Fair Weather Living

During our first lockdown it was a pleasure to drive (so long as you had a reasonable excuse to do so, of course). The roads were empty, and progress could be made unimpeded by other traffic. I was reminded of that feeling of enjoyment this past week when choosing to visit my mother during one of the home teams' group matches in the postponed Euro 2020 football tournament. Clearly I was one of only a handful of people who had not felt obligated to gather around a TV screen to watch the game and once again the road was my own.  As with so many things in retirement, it is always useful to be able to pick and choose the timing of activities. Scheduling a journey to avoid the commuting rush that once I would have been stuck in, at the beginning and end of each working day, always gives me a feeling of satisfaction. Picking the right time to visit our local market town when parking spaces will be plentiful is a delight too. If I can venture further afield and stage it to avoid the cro


  (Image by 955169 from Pixabay ) So 3 days of fitness classes later and I'm still here. Not even a slight twinge of pain as I sit typing. Actually I did wake this morning with discomfort from the obliques on the left side that were put through their paces during a core workout the day before, but an Abs Blast class appears to have sorted those. The endomorphins have been circulating and I feel alive again. If only I could attribute the elevation of spirit to exercising alone but  this would give a  totally wrong impression. Instead my return to the gym has, of course, also restored the capacity for casual conversation, laughter and interaction with so many people (socially distanced, obviously). Being physically active is something I've tried to maintain during lockdown but coupling it now with the chance to connect with others face to face, takes happiness to a new level. It's strange though that in discussing our respective situations, the last 15 months seems to have g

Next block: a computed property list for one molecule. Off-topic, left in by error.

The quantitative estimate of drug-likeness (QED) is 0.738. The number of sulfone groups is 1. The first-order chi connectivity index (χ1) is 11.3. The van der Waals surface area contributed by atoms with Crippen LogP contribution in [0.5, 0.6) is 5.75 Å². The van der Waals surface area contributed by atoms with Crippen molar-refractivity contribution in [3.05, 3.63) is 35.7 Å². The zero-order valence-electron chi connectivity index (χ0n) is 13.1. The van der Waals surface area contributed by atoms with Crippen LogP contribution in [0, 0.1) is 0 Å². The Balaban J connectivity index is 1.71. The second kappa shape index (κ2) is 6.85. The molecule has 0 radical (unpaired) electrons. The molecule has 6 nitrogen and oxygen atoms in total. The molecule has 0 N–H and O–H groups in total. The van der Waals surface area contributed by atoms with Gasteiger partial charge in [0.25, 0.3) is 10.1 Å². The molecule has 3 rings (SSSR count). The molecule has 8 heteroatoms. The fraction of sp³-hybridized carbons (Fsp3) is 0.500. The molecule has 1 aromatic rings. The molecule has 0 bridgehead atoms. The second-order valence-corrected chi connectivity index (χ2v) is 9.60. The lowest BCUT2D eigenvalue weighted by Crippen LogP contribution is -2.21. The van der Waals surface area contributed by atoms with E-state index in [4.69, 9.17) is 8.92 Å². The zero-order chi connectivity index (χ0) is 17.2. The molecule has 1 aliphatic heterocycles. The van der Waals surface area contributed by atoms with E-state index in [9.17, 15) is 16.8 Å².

(Image by Free-Photos from Pixabay) I was somewhat tickled to log into this blog tonight and realise that my last entry was titled Exhaustion. Seriously? I don't think I knew the meaning of the word when I made that post. I do now. The easing of the coronavirus restrictions and return of the eldest from New Zealand, meant that the Bank Holiday weekend was a suitable opportunity for a family reunion. With the eldest and the youngest both joining us, we realised that it was the first time (because of their respective foreign sojourns)  that we had all been together at home since Christmas 2016. They both brought their partners to the get-together and suddenly our household of 2 became 6. Like the weather, it was wonderful but so tiring. There's something about lolling around in the heat, eating, drinking and chatting constantly that is quite exhausting. Keeping the fridge stocked with provisions for hearty appetites is an effort in itself not to mention preparing the house fo